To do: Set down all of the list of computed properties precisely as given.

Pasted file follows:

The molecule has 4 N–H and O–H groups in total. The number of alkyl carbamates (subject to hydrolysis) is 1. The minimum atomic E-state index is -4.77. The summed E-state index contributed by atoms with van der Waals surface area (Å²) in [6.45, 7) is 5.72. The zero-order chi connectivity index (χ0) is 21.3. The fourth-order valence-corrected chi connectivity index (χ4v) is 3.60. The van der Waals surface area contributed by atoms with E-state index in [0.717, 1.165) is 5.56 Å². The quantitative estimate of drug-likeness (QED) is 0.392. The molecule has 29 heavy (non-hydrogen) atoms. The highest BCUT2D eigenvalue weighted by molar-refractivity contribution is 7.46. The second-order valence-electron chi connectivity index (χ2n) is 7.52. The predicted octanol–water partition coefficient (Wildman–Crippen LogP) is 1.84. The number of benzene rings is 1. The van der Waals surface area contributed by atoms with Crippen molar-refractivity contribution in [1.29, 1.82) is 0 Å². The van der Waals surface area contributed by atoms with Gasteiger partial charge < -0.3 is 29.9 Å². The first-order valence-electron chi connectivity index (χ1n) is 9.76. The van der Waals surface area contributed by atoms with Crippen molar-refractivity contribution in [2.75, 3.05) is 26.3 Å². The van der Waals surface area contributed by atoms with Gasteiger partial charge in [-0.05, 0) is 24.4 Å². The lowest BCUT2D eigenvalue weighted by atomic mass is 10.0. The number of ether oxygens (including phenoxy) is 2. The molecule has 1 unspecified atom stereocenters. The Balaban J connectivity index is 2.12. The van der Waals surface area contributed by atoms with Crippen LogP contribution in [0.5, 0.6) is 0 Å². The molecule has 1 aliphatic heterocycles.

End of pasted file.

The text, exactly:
The molecule has 4 N–H and O–H groups in total. The number of alkyl carbamates (subject to hydrolysis) is 1. The minimum atomic E-state index is -4.77. The summed E-state index contributed by atoms with van der Waals surface area (Å²) in [6.45, 7) is 5.72. The zero-order chi connectivity index (χ0) is 21.3. The fourth-order valence-corrected chi connectivity index (χ4v) is 3.60. The van der Waals surface area contributed by atoms with E-state index in [0.717, 1.165) is 5.56 Å². The quantitative estimate of drug-likeness (QED) is 0.392. The molecule has 29 heavy (non-hydrogen) atoms. The highest BCUT2D eigenvalue weighted by molar-refractivity contribution is 7.46. The second-order valence-electron chi connectivity index (χ2n) is 7.52. The predicted octanol–water partition coefficient (Wildman–Crippen LogP) is 1.84. The number of benzene rings is 1. The van der Waals surface area contributed by atoms with Crippen molar-refractivity contribution in [1.29, 1.82) is 0 Å². The van der Waals surface area contributed by atoms with Gasteiger partial charge < -0.3 is 29.9 Å². The first-order valence-electron chi connectivity index (χ1n) is 9.76. The van der Waals surface area contributed by atoms with Crippen molar-refractivity contribution in [2.75, 3.05) is 26.3 Å². The van der Waals surface area contributed by atoms with Gasteiger partial charge in [-0.05, 0) is 24.4 Å². The lowest BCUT2D eigenvalue weighted by atomic mass is 10.0. The number of ether oxygens (including phenoxy) is 2. The molecule has 1 unspecified atom stereocenters. The Balaban J connectivity index is 2.12. The van der Waals surface area contributed by atoms with Crippen LogP contribution in [0.5, 0.6) is 0 Å². The molecule has 1 aliphatic heterocycles.